“There’s also the medieval walled town in Kilmallock, and Lough Gur, in Limerick, also has over 6,000 years of Neolithic history and an absolutely stunning location. We have the Butler Trail, which goes between, Cahir, Clonmel and Carrick On Suir, and there’s huge history and heritage behind that,” she said.
The Munster Vales may soon become synonymous with outdoor exploration and Ireland’s storied past, but there’s also a surfeit of modern comforts and luxuries. Be it accommodation, fine dining or riveting nightlife, you’re unlikely to be left wanting.
“We’re lucky to have some really unique festivals and events on during the year,” Tríona O’Mahony said. “There’s lots of quirky things going on, and there’s far more than camping options for accommodation. There’s over 6,000 bed nights in the region, ranging from five-star hotels to luxury glamping, mountain lodges and hostels.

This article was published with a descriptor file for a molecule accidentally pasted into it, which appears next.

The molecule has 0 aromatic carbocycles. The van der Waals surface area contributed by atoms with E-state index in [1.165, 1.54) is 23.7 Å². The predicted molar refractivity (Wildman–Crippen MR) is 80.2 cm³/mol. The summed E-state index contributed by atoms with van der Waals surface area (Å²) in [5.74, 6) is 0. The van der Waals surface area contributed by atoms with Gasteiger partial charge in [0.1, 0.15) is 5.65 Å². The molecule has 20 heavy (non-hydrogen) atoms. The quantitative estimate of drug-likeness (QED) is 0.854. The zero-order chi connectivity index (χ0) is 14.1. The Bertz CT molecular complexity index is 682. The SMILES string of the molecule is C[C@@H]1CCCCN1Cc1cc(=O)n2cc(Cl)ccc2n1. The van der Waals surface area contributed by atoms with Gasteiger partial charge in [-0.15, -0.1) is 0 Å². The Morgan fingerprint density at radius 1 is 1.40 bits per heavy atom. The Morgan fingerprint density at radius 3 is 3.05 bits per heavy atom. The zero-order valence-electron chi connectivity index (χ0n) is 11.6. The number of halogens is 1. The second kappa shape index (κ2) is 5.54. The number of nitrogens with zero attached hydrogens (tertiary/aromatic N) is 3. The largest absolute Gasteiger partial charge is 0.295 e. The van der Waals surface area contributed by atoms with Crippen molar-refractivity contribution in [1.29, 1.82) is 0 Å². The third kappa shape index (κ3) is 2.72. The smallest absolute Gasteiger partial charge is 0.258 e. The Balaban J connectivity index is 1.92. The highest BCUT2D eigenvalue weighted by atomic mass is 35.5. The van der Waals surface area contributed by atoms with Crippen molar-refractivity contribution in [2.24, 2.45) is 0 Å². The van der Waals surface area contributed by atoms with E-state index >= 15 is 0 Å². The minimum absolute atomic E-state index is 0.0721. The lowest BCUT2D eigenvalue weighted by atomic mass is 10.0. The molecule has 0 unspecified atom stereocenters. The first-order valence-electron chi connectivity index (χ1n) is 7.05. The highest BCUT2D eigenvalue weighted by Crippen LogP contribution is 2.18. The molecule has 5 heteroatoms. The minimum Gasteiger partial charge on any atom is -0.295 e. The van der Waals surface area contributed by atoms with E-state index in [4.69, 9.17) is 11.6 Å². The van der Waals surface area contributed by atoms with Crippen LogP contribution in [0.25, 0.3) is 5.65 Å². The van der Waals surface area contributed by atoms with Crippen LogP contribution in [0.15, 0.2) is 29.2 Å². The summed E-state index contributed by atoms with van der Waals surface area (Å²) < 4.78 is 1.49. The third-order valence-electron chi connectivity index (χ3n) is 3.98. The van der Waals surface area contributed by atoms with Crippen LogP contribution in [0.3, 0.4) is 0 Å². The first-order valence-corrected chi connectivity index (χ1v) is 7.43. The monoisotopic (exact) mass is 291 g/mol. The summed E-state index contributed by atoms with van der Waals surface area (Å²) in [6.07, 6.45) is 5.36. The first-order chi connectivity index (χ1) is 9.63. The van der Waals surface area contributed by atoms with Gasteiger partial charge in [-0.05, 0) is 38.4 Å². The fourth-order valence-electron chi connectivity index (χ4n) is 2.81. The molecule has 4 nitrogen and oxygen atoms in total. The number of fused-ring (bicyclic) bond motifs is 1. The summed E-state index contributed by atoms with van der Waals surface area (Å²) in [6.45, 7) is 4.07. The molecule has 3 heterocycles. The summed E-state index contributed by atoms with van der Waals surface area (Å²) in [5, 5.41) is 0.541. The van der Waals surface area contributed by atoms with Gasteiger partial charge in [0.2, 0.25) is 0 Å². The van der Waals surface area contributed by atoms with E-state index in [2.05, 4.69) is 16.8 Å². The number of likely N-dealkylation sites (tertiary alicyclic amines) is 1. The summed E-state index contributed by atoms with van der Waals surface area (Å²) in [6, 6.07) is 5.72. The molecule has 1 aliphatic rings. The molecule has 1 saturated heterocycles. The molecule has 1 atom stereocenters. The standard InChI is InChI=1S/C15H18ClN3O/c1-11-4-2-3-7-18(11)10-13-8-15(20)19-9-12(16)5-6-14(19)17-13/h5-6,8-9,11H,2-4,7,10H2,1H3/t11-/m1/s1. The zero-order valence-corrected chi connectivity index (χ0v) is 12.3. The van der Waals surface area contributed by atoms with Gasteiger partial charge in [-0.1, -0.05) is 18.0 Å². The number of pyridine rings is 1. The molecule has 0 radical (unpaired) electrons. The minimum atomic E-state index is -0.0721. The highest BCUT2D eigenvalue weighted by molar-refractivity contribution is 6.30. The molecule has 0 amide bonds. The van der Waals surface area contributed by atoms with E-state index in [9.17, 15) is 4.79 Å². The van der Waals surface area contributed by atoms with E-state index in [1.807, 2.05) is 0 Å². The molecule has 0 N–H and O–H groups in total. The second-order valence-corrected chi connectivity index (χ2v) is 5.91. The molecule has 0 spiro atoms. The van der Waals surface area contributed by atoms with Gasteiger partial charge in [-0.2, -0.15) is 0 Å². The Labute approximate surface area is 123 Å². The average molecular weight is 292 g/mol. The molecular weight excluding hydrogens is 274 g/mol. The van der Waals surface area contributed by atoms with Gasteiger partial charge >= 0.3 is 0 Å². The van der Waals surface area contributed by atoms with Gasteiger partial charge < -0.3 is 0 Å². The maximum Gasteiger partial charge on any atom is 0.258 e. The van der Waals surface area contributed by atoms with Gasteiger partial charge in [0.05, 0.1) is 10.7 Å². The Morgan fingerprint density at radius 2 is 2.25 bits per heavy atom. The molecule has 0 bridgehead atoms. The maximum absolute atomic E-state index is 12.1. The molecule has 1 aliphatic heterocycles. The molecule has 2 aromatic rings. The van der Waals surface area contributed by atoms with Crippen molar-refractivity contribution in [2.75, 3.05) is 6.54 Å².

“We’re also working on producing a food and drinks trail because there’s just so much on offer. We’re hoping to have it out in the markets by April and ready for the summer season.
“Starting in Longville House in Mallow, where they do their own cider and brandy, while there’s cheese producers and craft beer breweries giving their own tours, Cahir apple farm and west Waterford, where they have a huge food offering as well, particularly their homemade ice-creams.”
The Munster Vales are simply too immense and too inextricably anchored to Ireland’s story to be labelled a hidden gem or well-kept secret, but, to date, such has predominantly been their status.
If even a tiny percentage of the untold number of visitors arriving on Irish shores this year find themselves somewhere along the Vales, you can only imagine that the cat will soon be well and truly out of the bag.
By Tom Rooney